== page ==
Conclusion: It's impossible to override or disable Python's built-in escape sequence processing, such that, you can skip using the raw prefix specifier. I dug into Python's internals to figure this out. So if anyone tries designing objects that work on complex strings (like regex) as part of some kind of framework, make sure to specify in the docstrings that string arguments to the object's
__init__() MUST include the
Original question: I am finding it a bit difficult to force Python to not "change" anything about a user-inputted string, which may contain among other things, regex or escaped hexadecimal sequences. I've already tried various combinations of raw strings,
.encode('string-escape') (and its decode counterpart), but I can't find the right approach.
Given an escaped, hexadecimal representation of the Documentation IPv6 address
.encode(), this small script (called
#!/usr/bin/env python class foo(object): __slots__ = ("_bar",) def __init__(self, input): if input is not None: self._bar = input.encode('string-escape') else: self._bar = "qux?" def _get_bar(self): return self._bar bar = property(_get_bar) # x = foo("\x20\x01\x0d\xb8\x85\xa3\x00\x00\x00\x00\x8a\x2e\x03\x70\x73\x34") print x.bar
Will yield the following output when executed:
$ ./x.py \x01\r\xb8\x85\xa3\x00\x00\x00\x00\x8a.\x03ps4
\x20 got converted to an ASCII space character, along with a few others. This is basically correct due to Python processing the escaped hex sequences and converting them to their printable ASCII values.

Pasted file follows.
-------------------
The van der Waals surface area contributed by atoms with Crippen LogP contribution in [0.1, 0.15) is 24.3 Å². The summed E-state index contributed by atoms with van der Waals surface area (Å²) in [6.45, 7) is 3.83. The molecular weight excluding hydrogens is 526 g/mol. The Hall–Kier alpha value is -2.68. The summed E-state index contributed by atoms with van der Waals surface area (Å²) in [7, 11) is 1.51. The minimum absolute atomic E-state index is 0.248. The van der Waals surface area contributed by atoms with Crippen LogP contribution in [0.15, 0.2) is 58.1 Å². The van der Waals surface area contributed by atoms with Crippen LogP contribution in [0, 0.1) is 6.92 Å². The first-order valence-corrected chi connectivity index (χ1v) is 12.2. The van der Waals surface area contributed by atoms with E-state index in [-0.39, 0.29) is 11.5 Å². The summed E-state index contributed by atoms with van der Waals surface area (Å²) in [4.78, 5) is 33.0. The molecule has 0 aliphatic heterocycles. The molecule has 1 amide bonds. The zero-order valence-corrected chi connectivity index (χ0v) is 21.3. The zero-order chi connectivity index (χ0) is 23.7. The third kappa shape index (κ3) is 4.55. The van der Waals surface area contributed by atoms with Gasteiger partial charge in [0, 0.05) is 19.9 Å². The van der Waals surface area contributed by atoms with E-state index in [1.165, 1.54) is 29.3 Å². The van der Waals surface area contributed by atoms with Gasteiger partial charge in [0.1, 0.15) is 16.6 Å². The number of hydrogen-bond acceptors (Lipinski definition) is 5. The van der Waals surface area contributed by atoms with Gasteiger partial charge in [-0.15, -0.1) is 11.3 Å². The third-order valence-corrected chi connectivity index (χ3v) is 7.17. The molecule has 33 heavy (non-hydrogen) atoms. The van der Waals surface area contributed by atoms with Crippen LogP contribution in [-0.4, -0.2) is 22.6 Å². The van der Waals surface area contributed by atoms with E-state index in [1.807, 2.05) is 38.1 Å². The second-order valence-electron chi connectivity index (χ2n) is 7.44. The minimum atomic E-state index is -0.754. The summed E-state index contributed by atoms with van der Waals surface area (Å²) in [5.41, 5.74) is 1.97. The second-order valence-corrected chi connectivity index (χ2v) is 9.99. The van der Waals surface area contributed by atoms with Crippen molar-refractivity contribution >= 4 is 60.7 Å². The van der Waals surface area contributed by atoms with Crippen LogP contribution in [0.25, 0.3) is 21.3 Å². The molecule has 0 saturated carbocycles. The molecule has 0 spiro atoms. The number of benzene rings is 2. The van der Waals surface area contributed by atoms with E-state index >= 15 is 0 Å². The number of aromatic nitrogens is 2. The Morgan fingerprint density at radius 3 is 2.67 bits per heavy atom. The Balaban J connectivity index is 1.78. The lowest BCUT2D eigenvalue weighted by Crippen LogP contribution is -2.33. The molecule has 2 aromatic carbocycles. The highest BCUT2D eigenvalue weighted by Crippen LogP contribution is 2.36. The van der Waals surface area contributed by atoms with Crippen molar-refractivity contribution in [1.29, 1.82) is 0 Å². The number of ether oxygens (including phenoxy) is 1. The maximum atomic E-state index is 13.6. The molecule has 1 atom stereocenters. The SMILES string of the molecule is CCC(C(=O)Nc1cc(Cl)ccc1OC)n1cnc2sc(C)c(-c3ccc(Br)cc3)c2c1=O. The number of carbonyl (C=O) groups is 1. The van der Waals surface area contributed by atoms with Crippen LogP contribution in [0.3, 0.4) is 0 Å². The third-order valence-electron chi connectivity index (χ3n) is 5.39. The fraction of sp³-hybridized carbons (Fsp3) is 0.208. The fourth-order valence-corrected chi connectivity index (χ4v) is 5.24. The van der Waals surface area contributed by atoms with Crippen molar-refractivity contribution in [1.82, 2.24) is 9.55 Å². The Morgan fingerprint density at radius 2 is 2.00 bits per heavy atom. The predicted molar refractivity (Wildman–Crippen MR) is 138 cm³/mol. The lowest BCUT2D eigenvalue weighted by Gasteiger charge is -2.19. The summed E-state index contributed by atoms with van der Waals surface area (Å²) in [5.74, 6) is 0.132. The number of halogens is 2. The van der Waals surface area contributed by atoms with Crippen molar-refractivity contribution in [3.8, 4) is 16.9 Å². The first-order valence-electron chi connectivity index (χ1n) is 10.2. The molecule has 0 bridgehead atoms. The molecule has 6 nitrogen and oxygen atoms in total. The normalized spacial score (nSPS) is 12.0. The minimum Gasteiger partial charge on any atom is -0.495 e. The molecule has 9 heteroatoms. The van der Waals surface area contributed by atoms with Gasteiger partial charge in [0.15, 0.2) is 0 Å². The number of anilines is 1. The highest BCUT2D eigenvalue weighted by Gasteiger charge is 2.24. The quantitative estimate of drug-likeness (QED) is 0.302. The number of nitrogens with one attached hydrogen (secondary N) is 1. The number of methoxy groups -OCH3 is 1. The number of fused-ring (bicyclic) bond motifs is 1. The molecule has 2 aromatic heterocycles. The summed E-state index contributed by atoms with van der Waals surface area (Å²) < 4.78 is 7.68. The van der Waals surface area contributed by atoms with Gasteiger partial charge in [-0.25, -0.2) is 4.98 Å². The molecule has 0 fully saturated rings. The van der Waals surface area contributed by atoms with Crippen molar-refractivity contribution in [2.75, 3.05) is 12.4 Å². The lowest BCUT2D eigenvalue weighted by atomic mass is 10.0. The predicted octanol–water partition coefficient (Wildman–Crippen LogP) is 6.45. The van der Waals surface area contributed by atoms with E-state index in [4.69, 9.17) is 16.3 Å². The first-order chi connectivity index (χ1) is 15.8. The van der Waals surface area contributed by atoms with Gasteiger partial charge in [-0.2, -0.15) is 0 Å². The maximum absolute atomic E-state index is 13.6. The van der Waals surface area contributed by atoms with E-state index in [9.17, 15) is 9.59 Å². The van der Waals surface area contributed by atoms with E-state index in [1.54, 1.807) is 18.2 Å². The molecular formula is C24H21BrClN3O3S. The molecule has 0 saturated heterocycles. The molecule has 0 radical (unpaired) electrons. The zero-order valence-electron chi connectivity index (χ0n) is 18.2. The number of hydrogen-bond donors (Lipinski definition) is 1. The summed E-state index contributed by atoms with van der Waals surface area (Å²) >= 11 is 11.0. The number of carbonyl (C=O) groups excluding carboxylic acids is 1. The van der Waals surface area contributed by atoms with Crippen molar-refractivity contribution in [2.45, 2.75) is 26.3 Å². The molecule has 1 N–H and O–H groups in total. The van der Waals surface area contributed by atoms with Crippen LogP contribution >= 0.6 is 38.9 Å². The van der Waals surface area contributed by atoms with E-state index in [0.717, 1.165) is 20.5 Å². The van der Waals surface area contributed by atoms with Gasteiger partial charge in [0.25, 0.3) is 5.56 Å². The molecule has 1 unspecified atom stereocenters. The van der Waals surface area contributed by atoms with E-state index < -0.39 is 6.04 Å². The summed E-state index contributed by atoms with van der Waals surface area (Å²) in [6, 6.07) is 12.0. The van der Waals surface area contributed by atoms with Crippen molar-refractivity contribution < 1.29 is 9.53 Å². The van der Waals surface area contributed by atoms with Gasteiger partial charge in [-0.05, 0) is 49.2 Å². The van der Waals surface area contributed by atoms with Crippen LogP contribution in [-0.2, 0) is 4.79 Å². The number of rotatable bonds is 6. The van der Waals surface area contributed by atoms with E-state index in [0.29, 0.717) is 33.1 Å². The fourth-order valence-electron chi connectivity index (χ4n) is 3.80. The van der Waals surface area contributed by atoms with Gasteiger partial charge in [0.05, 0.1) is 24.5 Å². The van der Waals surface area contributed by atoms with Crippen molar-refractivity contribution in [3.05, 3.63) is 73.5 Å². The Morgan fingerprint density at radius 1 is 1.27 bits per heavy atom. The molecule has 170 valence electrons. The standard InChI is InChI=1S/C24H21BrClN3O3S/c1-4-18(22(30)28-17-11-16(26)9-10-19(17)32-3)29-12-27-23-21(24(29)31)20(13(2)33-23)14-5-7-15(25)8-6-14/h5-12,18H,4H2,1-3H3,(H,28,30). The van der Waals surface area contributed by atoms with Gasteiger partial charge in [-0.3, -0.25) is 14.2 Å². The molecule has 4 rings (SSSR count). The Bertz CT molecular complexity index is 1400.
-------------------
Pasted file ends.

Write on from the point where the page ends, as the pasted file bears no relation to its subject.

This can be solved if the initializer to
foo() was treated as a raw string (and the
.encode() call removed), like this:
x = foo(r"\x20\x01\x0d\xb8\x85\xa3\x00\x00\x00\x00\x8a\x2e\x03\x70\x73\x34")
However, my end goal is to create a kind of framework that can be used and I want to hide these kinds of "implementation details" from the end user. If they called
foo() with the above IPv6 address in escaped hexadecimal form (without the raw specifier) and immediately print it back out, they should get back exactly what they put in w/o knowing or using the raw specifier. So I need to find a way to have
__init__() do whatever processing is necessary to enable that.
Edit: Per this SO question, it seems it's a defect of Python, in that it always performs some kind of escape sequence processing. There does not appear to be any kind of facility to completely turn off escape sequence processing, even temporarily. Sucks. I guess I am going to have to research subclassing
str to create something like
rawstr that intelligently determines what escape sequences Python processed in a string, and convert them back to their original format. This is not going to be fun...
Edit2: Another example, given the sample regex below:
If I assign this to a var or pass it to a function without using the raw specifier, the
\x71 gets converted to the letter
q. Even if I add
.replace('\\', '\\\\'), the escape sequences are still processed. thus resulting in this output:
How can I stop this, again, without using the raw specifier? Is there some way to "turn off" the escape sequence processing or "revert" it after the fact thus that the
q turns back into
\x71? Is there a way to process the string and escape the backslashes before the escape sequence processing happens?